What Does “Grass-fed” Mean in Alberta?
The definition of grass-fed is not regulated in Alberta or Canada. Confusing the matter even more is the possible difference between the terms “grass-fed” and “grass finished” beef. Essentially, any animal that has spent a portion of its life on grass could logically be labeled as a grass-fed animal — at least at some point in its life. Whereas grass finished implies an animal has actually been fattened on grass prior to slaughter. On TK Ranch, the terms grass-fed and grass finished mean the same thing — but to many Alberta producers they don’t.
It is imperative for consumers to educate themselves about what grass-fed means to them and what they are willing to accept. There are many high profile producers in the Alberta marketplace today that state they are selling grass-fed beef to consumers, when they are actually selling grain finished beef. So as an informed consumer you must ask if an animal gets grain in its finishing ration. We believe that producers who sell grass-fed beef who do not openly disclose they are finishing their animals on grain, are lying by omission.
Recently we have heard from several customers who have been asking natural and organic beef producers at farmers markets in Alberta about grass-fed beef. In almost every instance they were told that grass-fed beef was tough, gamey and overall unpleasant to eat. This is how these producers justified grain finishing their animals. What we have found is that many producers tried to grass finish their animals in the same time frame as they would a grain finished animal. This is because it is very expensive to keep and feed an animal through two Alberta winters. If most Alberta Ranchers calve on April 1st with the goal of grass finishing their cattle (no grain ever in the ration) and processing them in September the following year, the animals are only 17 months of age. With the right type of cattle (smaller) they might be able to achieve this, but many will not. If they slaughter an animal off the grass and it is not properly finished the meat will most likely be tough and unpleasant to eat (sit down hungry, get up tired).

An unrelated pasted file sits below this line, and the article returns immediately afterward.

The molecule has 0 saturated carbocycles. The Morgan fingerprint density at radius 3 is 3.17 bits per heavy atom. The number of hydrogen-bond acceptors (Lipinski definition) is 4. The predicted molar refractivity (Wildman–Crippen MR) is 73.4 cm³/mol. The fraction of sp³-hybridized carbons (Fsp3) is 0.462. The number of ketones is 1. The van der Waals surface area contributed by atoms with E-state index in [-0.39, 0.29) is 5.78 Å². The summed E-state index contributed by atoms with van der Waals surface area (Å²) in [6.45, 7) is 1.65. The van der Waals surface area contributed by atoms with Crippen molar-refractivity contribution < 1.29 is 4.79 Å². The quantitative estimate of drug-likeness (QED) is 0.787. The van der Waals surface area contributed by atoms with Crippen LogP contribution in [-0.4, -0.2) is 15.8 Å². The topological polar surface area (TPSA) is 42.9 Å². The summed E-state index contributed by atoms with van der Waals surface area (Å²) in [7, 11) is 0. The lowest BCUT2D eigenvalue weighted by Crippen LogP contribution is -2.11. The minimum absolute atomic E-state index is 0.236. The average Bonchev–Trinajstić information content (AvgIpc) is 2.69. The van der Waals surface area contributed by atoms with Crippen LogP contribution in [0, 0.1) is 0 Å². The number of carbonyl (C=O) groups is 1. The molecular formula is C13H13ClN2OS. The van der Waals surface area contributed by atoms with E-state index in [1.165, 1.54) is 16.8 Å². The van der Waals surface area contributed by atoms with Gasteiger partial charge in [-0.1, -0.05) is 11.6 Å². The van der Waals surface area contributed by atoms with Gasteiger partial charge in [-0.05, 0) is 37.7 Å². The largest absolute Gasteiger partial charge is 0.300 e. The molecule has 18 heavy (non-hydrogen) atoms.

On TK Ranch, we have been experimenting with grass finishing for 16 years.
We understand how to raise and grass finish cattle without grain. In most instances we have to keep our animals through two Alberta winters and this is an expensive process. But taking the extra time to properly grass finish an animal adds tremendous flavour and quality to our beef — most of it grades AAA — almost unheard of in the organic, natural or grass-fed beef marketplace. But this added time means that our products are generally more expensive than other “grass-fed” beef that has actually been grain finished. So make sure when you are shopping for grass-fed beef you are comparing apples to apples, not apples to oranges
Omega 3 to Omega 6 Fatty Acids —
Why Grass-fed is Best
Feeding cattle grain dramatically affects the health benefits of the beef. Many studies have been done on how grain finishing changes beneficial omega 3 fatty acids. The Eat Wild website has a tremendous amount of information about grass-fed meats, and summarizes:
Meat from grass-fed animals has two to four times more omega-3 fatty acids than meat from grain-fed animals. Omega-3s are called “good fats” because they play a vital role in every cell and system in your body. For example, of all the fats, they are the most heart-friendly. Another benefit of omega-3s is that they may reduce your risk of cancer. In animal studies, these essential fats have slowed the growth of a wide array of cancers and also kept them from spreading.